A balanced polymorphism in biomass resource allocation controlled by phosphate in grasses screened through arsenate tolerance

Bayezid M. Khan, Clare Deacon, Caroline Meharg (nee Reiff), Gareth Norton, David Johnson, Andrew A. Meharg*

*Corresponding author for this work

Research output: Contribution to journalArticle

2 Citations (Scopus)

Abstract

The response of arsenate and non-tolerant Holcus lanatus L. phenotypes, where tolerance is achieved through suppression of high affinity phosphate/arsenate root uptake, was investigated under different growth regimes to investigate why there is a polymorphism in tolerance found in populations growing on uncontaminated soil. Tolerant plants screened from an arsenic uncontaminated population differed, when grown on the soil from the populations origin, from non-tolerants, in their biomass allocation under phosphate fertilization: non-tolerants put more resources into tiller production and down regulated investment in root production under phosphate fertilization while tolerants tillered less effectively and did not alter resource allocation to shoot biomass under phosphate fertilization. The two phenotypes also differed in their shoot mineral status having higher concentrations of copper, cadmium, lead and manganese, but phosphorus status differed little, suggesting tight homeostasis. The polymorphism was also widely present (40%) in other wild grass species suggesting an important ecological role for this gene that can be screened through plant root response to arsenate.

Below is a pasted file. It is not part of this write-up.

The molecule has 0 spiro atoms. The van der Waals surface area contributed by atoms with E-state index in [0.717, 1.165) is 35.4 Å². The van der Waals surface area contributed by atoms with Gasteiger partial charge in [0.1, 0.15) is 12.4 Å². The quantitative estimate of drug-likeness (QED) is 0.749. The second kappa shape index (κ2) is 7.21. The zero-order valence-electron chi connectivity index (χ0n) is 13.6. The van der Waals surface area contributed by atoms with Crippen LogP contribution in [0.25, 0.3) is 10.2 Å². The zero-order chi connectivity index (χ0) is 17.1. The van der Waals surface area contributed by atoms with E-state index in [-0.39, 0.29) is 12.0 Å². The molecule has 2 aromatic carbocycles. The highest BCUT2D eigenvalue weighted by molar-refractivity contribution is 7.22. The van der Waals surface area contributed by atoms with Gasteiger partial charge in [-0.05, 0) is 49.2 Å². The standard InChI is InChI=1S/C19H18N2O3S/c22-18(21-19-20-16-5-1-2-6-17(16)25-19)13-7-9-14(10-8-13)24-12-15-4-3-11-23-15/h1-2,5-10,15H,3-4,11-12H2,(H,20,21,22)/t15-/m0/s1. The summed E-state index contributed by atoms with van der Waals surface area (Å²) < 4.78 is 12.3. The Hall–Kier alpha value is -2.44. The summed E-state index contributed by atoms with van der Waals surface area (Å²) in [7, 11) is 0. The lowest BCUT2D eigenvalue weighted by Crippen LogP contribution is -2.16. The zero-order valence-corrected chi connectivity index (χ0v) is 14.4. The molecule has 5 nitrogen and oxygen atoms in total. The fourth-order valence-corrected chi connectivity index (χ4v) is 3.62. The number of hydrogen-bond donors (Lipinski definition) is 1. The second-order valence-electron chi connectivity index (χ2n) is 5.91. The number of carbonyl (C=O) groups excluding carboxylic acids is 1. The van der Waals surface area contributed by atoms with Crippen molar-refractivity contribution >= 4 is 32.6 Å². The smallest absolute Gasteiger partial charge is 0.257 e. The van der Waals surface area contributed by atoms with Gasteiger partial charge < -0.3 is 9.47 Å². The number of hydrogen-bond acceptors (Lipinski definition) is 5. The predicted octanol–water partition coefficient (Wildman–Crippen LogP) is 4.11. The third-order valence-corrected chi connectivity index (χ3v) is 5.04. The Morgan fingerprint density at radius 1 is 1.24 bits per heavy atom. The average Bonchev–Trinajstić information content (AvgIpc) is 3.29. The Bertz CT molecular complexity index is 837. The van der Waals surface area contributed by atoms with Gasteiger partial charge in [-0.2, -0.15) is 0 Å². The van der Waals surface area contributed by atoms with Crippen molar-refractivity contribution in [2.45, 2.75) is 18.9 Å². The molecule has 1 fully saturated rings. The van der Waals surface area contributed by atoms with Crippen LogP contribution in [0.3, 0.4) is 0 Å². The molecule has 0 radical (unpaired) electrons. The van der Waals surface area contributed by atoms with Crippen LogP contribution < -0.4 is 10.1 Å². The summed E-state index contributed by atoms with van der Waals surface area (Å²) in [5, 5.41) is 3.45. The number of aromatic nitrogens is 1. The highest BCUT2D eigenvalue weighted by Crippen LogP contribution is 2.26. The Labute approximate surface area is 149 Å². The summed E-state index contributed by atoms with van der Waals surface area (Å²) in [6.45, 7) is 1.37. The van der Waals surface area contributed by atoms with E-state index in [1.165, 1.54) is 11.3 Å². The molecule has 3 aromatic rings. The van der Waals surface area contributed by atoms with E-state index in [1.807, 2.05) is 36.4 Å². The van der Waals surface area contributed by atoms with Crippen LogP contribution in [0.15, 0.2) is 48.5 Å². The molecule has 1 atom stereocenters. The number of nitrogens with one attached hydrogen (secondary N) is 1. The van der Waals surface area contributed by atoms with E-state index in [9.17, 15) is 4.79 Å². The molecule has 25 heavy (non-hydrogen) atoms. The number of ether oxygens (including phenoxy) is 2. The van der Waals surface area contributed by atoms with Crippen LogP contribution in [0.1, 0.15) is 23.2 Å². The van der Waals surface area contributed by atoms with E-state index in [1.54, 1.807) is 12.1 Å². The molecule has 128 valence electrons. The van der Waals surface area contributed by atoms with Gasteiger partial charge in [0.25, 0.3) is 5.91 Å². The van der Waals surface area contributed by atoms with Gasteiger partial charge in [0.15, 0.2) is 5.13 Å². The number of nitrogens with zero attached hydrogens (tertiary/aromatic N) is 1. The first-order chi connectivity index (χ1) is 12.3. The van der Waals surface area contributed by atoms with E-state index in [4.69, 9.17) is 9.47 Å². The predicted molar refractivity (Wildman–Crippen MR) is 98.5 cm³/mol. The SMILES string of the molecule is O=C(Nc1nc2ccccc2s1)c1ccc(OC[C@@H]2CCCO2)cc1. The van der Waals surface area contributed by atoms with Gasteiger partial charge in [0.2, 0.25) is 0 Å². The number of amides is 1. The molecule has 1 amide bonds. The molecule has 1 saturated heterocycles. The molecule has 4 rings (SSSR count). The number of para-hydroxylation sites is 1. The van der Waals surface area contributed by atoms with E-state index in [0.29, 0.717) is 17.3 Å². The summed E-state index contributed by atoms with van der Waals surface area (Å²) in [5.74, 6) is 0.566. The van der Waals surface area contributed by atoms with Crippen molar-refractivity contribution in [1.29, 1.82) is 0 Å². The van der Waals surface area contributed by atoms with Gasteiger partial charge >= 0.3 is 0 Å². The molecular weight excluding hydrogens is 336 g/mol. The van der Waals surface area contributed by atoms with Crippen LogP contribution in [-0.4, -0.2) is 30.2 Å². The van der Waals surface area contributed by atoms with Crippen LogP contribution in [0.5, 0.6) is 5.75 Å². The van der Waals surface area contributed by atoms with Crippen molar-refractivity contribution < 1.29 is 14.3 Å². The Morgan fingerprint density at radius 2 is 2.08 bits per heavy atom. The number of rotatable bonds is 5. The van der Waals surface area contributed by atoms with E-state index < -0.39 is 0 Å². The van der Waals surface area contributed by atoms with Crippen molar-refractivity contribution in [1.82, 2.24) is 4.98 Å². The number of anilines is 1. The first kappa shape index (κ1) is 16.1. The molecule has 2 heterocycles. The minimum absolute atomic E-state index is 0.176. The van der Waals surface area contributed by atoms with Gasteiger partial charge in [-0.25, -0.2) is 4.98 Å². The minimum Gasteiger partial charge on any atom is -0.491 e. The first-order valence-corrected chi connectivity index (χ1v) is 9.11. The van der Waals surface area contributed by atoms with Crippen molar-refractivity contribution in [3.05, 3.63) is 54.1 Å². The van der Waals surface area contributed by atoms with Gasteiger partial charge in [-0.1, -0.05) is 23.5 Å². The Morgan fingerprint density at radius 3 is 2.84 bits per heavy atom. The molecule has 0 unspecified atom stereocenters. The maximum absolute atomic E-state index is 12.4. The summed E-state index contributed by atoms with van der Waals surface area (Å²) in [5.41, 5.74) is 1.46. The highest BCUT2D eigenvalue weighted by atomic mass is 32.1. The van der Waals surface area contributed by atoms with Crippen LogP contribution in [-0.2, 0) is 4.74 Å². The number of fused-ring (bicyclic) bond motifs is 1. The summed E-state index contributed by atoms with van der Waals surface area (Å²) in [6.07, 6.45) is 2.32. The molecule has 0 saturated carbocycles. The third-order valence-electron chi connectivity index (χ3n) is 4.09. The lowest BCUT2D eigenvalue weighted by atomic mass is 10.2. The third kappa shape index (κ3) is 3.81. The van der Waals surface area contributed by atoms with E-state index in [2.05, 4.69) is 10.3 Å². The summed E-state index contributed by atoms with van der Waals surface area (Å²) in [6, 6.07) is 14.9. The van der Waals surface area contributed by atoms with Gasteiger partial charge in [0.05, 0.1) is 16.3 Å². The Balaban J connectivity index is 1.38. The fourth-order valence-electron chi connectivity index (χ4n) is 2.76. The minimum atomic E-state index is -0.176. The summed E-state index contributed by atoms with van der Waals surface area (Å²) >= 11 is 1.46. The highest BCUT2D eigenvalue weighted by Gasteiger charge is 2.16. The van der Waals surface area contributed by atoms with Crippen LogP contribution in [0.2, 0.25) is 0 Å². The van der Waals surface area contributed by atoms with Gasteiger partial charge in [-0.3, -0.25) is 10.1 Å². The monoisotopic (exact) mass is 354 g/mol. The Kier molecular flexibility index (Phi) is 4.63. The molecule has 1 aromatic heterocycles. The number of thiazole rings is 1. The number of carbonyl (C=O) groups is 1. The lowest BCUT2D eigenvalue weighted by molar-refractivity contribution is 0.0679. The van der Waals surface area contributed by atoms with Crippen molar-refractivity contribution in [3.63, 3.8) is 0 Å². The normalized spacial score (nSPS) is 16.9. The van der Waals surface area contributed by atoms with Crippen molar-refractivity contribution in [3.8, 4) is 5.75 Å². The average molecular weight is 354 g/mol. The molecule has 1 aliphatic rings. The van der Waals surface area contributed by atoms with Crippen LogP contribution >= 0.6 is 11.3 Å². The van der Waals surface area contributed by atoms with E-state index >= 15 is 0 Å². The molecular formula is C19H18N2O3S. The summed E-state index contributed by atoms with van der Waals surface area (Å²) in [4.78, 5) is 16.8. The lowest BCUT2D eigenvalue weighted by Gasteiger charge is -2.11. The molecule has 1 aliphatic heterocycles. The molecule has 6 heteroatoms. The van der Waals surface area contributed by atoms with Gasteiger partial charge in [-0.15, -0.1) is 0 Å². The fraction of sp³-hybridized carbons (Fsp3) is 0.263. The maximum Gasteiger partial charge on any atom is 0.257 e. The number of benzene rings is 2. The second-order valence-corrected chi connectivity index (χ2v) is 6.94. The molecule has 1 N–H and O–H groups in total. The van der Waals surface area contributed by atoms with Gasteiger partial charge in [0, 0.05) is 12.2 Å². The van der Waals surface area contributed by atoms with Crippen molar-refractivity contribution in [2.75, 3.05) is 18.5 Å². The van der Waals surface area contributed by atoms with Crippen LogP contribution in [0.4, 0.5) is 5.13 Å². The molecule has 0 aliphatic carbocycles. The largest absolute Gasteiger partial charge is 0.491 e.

Original languageEnglish
Pages (from-to)43-51
Number of pages9
JournalEnvironmental and Experimental Botany
Volume96
Early online date25 Sep 2013
DOIs
Publication statusPublished - Dec 2013

Keywords

  • Arsenic
  • Balanced polymorphism
  • Biomass allocation
  • Holcus lanatus
  • Phosphate
  • Tolerance
  • HOLCUS-LANATUS L
  • CESPITOSA L BEAUV
  • YORKSHIRE FOG
  • UPTAKE KINETICS
  • L POACEAE
  • IANATUS L
  • PHOSPHORUS
  • PLANTS
  • NUTRITION
  • CLONES

ASJC Scopus subject areas

  • Ecology, Evolution, Behavior and Systematics
  • Plant Science
  • Agronomy and Crop Science

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